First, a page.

In Christ Alone
Week before last, I was in New Orleans for the 2016 LCMS Youth Gathering. I wasn’t a neutral observer. For the last 2 ½ years I served on a planning team with DCEs, teachers, pastors, and committed lay men and women from across the country. Together we shared the conviction that building up young Christians is among the church’s highest priorities, and that this building comes from corporate study of the Scriptures and grateful reception of God’s sacramental gifts.
The National Youth Gathering (NYG) has been a staple of youth ministry in the Lutheran Church–Missouri Synod (LCMS) since 1980. Every three years youth from around the country (and world) gather to learn and grow and encourage one another in their Christian faith and life. Its history and impact is impressive.
The theme for #NYG2016 was simple: In Christ Alone. It was a fitting theme, since anything that goes by the name Lutheran (or Christian, for that matter) must be all about Jesus. With Paul’s letter to the Philippians as the textual foundation, morning Bible studies and evening dome events bookended days filled with breakout sessions, concerts, experiential exhibits, and service projects (including a large blood donation sent to Baton Rouge in the wake of the police shooting and 500,000 meals prepared for those in need). It all ended with a joyful, liturgical worship service in which the cross was literally lifted high in the Superdome and the Lord’s Supper was celebrated with reverence and thanksgiving. If you didn’t view the live streaming, you can still access some of the speakers, videos, and Bible studies.
Under the general theme, In Christ Alone, three closely related subthemes emerged through the course of the five days: identity, community, and humility. These subthemes gave shape and substance to the daily programming, and they’re worth considering here, too
Our culture is in the midst of an identity crisis. It’s no longer obvious that we receive our identity from a Creator. It’s no longer given that our identity is stable or permanent. Instead, we ask people how they “identify,” and we assume responsibility for shaping and re-shaping who we really are. In this context we hear Paul say, “To live is Christ,” and the NYG spoke loudly and clearly that we receive our true human identity in Christ alone.
Despite our widespread virtual connectivity, and to some extent because of it, authentic flesh-and-blood community is becoming more and more difficult to find. Isolation and loneliness are increasingly common, especially among young people. Without being able to name it, the world is longing for the kind of community that is found in Christ alone. The NYG characterized (and embodied) this community as a people who are forgiven and forgiving, diverse and united, empowered and sent. Paul describes this as our “partnership in the Gospel.”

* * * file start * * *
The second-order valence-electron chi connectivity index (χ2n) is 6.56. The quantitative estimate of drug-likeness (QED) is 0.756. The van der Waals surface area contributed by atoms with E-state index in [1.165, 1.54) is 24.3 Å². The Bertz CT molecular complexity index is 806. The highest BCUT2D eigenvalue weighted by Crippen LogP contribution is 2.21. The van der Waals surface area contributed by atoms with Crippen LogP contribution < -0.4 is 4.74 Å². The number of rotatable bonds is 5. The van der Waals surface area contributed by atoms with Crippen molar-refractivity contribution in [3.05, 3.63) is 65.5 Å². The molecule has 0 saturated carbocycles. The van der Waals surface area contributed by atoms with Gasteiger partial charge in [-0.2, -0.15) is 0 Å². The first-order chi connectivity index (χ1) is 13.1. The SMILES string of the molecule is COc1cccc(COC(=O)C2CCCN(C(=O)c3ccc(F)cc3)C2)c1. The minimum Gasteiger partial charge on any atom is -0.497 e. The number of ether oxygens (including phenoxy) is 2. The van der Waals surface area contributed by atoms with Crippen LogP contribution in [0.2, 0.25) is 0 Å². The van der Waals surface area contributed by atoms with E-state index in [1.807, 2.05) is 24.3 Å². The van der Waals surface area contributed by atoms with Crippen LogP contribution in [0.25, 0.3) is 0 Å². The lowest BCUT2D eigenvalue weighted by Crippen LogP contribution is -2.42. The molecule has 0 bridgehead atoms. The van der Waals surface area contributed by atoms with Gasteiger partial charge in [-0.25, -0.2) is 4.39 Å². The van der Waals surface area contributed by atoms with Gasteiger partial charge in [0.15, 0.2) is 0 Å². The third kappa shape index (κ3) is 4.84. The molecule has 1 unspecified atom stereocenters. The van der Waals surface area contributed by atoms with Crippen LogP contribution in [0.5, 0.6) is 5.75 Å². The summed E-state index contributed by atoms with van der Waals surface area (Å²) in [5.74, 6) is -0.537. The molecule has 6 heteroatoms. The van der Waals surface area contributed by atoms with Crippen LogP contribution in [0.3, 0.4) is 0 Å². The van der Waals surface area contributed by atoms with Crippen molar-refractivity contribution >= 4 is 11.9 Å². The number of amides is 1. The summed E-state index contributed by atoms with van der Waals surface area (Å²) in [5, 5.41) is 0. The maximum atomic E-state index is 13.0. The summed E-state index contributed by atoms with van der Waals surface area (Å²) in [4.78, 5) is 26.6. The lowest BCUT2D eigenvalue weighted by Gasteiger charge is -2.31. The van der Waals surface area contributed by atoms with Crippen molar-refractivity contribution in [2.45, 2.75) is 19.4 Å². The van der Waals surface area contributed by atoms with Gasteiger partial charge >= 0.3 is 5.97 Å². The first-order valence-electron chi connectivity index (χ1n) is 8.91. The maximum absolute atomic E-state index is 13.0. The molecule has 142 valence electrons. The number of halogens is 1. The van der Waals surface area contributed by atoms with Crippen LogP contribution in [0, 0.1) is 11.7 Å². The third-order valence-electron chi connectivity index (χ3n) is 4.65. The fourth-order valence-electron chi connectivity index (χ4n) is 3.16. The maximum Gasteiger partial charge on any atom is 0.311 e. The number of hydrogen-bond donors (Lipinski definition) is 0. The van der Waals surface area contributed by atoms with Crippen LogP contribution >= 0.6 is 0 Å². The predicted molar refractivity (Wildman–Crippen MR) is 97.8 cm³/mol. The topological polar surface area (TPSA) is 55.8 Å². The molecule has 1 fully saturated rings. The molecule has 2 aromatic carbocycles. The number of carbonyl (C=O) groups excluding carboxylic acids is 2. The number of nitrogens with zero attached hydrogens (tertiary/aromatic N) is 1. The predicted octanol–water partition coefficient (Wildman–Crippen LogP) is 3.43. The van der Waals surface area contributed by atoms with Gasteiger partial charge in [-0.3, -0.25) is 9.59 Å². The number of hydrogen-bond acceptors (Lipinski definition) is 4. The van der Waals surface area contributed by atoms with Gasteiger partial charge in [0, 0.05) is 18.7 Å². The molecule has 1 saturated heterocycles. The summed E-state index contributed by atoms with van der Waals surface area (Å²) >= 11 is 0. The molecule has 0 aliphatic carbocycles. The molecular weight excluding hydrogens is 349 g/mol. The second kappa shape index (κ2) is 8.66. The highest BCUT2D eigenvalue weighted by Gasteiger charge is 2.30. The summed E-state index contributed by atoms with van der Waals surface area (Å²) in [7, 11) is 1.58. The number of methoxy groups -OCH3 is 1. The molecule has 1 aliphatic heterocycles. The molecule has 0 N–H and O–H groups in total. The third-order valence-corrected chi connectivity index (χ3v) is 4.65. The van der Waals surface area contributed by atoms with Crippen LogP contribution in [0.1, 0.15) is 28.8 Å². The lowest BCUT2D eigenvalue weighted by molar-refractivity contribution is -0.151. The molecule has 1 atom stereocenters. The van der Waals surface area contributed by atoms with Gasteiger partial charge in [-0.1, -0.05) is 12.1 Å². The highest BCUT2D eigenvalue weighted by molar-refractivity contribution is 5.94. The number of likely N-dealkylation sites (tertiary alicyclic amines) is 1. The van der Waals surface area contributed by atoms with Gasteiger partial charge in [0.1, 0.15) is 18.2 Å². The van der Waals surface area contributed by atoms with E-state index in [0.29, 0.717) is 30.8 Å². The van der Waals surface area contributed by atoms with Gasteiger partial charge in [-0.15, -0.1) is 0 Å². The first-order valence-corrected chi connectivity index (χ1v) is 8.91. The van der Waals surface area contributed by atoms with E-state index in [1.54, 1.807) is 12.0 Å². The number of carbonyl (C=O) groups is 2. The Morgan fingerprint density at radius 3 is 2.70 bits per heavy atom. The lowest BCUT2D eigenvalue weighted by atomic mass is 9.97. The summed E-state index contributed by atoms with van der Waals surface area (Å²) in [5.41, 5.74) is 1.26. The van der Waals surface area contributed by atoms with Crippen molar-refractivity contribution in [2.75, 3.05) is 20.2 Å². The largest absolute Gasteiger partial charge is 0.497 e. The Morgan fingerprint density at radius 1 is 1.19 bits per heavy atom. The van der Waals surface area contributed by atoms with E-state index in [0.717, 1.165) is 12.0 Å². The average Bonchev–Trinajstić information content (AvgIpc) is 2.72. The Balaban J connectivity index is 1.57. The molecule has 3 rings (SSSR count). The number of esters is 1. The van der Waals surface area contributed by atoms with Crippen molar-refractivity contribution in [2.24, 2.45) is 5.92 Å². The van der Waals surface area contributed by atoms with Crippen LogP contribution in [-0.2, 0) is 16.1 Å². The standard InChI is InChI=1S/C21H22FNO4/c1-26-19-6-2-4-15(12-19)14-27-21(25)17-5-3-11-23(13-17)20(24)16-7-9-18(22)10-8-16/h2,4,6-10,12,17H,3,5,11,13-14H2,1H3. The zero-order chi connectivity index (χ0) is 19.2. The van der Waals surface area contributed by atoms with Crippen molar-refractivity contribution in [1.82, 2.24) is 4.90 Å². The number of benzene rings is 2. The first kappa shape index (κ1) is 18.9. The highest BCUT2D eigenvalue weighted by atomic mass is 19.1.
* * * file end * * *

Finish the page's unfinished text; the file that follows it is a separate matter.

Concepts like identity and community are regulars in our public discourse. Humility is not. That’s why I appreciated this subtheme so much. It’s also why I’d like to reflect on it here a little longer.
I haven’t seen much written or spoken about humility. This isn’t surprising, because our culture so highly admires such things as pride and self-promotion. As a result, humility is often left out of the conversation. And we’re naïve to think this doesn’t affect us. That’s why we spent considerable time in New Orleans reflecting on Christian humility. Philippians 2:1-11 figured prominently here. “In humility,” Paul writes, “count others more significant than yourselves.” Then he penned the ancient Christ hymn, extolling the incarnate Son of God as the image of true humility.
The challenge with humility is that, as soon as we begin talking (or even thinking) about it, we begin losing it. Or, in a twisted way, we begin taking pride in it. This is a problem, especially for us Lutherans who rightly and publicly confess our sin on a regular basis. The temptation to become a proud publican, who beats his chest not only in private but also with a hint of conceit before others, is constantly present. It’s a small step from genuine humility before God and neighbor to false humility and a subtly haughty spirit.
When I was a seminarian I noticed that the most mature Christians I knew also happened to be the humblest. I don’t think that was a coincidence. They didn’t simply think less of themselves, but, more importantly, they thought about themselves less—which was a key point made in the NYG Bible studies.
At a time when there are many reasons to be concerned about the future of the church in America, it was encouraging to be in New Orleans last week. I was inspired to see so many young people rejoicing and learning and living out their Christian identity in community with humility. It testified to the fact that our life and salvation are always found In Christ Alone.